The 7.62×39 ammo (aka 7.62 Soviet, formerly .30 Russian Short) round is a rimless bottlenecked intermediate cartridge of Soviet origin. The cartridge is widely used due to the worldwide proliferation of Russian SKS and AK-47 pattern rifles, as well as RPD and RPK light machine guns.
The AK-47 was designed shortly after WWII, later becoming the AKM because the production of sheet metal had issues when first initiated. This weapon is now the world’s most widespread military-pattern rifle. The cartridge remained the Soviet standard until the 1970s.
It was largely replaced in Soviet service by the 5.45×39mm cartridge, which was introduced with the new AK-74 rifle, and continues in service with the modernized current-issue Russian Armed Forces AK-74M service rifle, as well as the AK-12 rifle. In the 21st century the 7.62×39 surplus ammo crate remains a common service rifle chambering, including for newly developed rifles like the AK-15.
On July 15, 1943, the Technical Council of the People’s Commissariat for Armaments (Russian: Техсовет Наркомата Вооружения) met to discuss the introduction of a Soviet intermediate cartridge. The Soviet planners also decided at this meeting that their new cartridge was to be used in a whole range of infantry weapons, including a semi-automatic carbine, a selective fire rifle, and a light machine gun.
The job of designing the Soviet intermediate cartridge was assigned to a committee led by chief designer N.M. Elizarov (Н.М. Елизаров), assisted by P.V. Ryazanov (П.В. Рязанов), B.V. Semin (Б.В. Семин), and I.T. Melnikov (И.Т. Мельников). Elizarov collaborated closely with some leading weapons designers, including Fedorov, Tokarev, Simonov, and Shpagin. About 314 cartridge designs were considered theoretically, before narrowing the selection down to eight models that were physically constructed and tested.
The 7.62×39mm has 2.31 ml (35.6 grain H2O) cartridge case capacity.
A first variant of the new cartridge was officially adopted for service after completing range trials in December 1943; it was given the GRAU index 57-N-231. This cartridge actually had a case length of 41 mm, so it is sometimes referred to as the 7.62×41.
The bullet it contained was 22.8 mm long and had a core made entirely of lead. This bullet has a somewhat stubbier appearance than later 7.62×39 ammo, with its maximal radius being attained after only 13.01 mm from its tip, and it was lacking a boat tail. After some further refinements, a pilot production series of this cartridge began in March 1944.
7.62×39 ammo, also known as 762 Soviet AK-47, is a rimless rifle cartridge that originated during WWII and has remained a popular choice for target practice due to its lower cost than comparable calibers. However, this ammunition is also used for hunting whitetails and other small to medium-sized game.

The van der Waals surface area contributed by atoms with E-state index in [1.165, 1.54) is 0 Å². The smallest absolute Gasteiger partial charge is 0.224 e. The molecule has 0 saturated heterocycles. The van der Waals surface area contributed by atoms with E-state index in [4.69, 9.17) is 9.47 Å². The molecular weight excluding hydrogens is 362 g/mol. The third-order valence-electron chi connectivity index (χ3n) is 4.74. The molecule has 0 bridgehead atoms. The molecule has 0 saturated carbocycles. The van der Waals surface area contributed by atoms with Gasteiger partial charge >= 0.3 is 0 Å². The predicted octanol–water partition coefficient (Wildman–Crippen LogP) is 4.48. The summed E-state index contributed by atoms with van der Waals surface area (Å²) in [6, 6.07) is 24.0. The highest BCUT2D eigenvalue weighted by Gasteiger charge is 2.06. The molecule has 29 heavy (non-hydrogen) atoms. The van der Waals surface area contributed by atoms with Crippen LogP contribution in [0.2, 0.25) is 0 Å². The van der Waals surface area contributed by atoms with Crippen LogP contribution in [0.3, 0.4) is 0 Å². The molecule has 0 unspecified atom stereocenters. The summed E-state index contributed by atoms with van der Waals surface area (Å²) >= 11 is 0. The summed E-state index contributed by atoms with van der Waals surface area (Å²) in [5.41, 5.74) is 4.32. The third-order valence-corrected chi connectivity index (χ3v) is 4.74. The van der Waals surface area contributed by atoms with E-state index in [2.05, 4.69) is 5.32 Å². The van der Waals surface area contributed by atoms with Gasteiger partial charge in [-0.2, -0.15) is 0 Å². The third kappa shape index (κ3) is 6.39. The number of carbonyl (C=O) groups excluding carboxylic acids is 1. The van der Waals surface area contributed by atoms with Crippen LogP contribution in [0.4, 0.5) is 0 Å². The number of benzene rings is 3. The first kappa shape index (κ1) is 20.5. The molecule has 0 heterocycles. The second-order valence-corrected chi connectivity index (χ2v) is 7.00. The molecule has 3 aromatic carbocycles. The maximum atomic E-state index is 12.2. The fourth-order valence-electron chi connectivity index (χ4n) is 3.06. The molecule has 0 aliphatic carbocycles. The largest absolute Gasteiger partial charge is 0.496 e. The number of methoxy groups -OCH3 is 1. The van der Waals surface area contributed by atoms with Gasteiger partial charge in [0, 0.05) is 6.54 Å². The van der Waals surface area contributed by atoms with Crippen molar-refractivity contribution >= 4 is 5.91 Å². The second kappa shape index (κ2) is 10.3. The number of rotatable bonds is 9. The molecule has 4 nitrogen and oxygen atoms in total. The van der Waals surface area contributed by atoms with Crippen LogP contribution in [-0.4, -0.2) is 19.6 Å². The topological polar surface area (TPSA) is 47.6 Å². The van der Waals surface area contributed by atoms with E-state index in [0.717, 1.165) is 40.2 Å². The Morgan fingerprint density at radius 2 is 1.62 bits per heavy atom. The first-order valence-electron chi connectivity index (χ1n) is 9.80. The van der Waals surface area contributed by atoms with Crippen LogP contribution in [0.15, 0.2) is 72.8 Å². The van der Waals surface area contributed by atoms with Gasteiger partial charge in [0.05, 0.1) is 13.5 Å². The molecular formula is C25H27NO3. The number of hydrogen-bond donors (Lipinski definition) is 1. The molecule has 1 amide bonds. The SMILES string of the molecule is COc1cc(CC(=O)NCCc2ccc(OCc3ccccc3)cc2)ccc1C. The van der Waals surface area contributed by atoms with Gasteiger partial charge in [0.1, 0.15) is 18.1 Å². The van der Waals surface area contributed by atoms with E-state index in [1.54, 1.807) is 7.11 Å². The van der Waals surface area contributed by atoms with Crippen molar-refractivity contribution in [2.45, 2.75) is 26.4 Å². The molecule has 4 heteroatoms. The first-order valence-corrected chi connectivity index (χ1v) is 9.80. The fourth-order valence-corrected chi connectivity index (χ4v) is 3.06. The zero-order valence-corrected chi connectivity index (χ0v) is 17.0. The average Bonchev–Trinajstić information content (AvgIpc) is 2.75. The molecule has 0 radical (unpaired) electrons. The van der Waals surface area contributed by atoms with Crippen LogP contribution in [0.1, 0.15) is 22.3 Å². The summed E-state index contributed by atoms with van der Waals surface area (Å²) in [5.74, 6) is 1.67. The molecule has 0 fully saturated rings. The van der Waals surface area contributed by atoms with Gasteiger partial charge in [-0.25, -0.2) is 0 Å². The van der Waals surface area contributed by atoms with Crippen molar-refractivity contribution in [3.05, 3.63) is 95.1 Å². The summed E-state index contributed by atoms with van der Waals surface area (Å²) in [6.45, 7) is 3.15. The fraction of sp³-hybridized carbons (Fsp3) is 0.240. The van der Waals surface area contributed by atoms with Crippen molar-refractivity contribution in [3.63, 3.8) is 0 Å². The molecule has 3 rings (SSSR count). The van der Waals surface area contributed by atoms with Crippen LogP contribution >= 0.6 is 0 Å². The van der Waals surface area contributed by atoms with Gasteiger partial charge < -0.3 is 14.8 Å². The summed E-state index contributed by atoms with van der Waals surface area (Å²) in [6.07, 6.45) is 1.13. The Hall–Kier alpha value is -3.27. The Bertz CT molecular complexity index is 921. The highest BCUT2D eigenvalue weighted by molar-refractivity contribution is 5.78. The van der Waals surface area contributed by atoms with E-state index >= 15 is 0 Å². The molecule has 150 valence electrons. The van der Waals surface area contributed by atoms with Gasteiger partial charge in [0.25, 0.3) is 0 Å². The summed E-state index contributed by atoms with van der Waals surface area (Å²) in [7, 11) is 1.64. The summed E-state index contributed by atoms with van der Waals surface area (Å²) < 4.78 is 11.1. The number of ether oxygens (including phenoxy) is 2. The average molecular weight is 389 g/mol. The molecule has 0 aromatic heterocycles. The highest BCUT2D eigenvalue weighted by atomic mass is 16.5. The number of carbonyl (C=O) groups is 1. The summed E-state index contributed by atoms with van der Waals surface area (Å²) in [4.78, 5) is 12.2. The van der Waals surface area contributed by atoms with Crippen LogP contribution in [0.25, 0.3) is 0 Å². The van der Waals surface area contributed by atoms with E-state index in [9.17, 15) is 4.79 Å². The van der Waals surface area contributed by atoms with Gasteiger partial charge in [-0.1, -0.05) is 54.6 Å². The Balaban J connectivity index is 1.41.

Most deer hunters turn to Hollow Point (HP) or Soft Point (SP) bullets, while competitive shooters and range aficionados usually go with Full Metal Jacket (FMJ) ammunition.
We have some of the best 7.62×39 ammo academy rounds on the market, and you can shop online from trusted ammo brands including Hornady, Wolf Ammo and Winchester to ensure your AR, AK or other compatible rifle variant performs to its fullest potential. If you need help deciding what ammunition to purchase, check out our helpful How-to-Guide that’s all about How to Buy Ammo Online.
7.62×39 hunting ammo
Since approximately 1990, the 7.62×39 Brass has seen some use in hunting arms in the U.S. for hunting game up to the size of whitetail deer, as it is slightly less powerful than the .30-30 Winchester round, and has a similar ballistic profile. Large numbers of imported semiautomatic rifles, such as the SKS and AK-47 clones and variants, are available in this caliber. Romania produces a 7.62×39 ammo midway AK-style WASR-10 Modern sporting rifle designed for the sporting market.
The lower cost and higher availability of military surplus ammunition makes this cartridge attractive for many civilian hunters, plinkers, target and metallic silhouette shooters.
In addition, several AR-15 manufacturers have produced the 7.62×39 ammo ban option. Some current and past companies include AR-Stoner, Armalite, Colt, Rock River Arms, Olympic Arms, DPMS, Del-Ton Inc, and ModelOne Sales. Custom builds and conversion kits are available as well.
Wide availability and low cost ammo with a wide variety of manufacturers make it a much lower cost of operation compared to other 5.56x45mm alternatives. Conversions include a new bolt, firing pin, extractor, barrel, and magazine. On December 1, 2014, CMMG introduced the Mk47 Mutant (later rebranded to Resolute line) rifle in pallet of 7.62×39 ammo, using a cut-down AR10 bolt.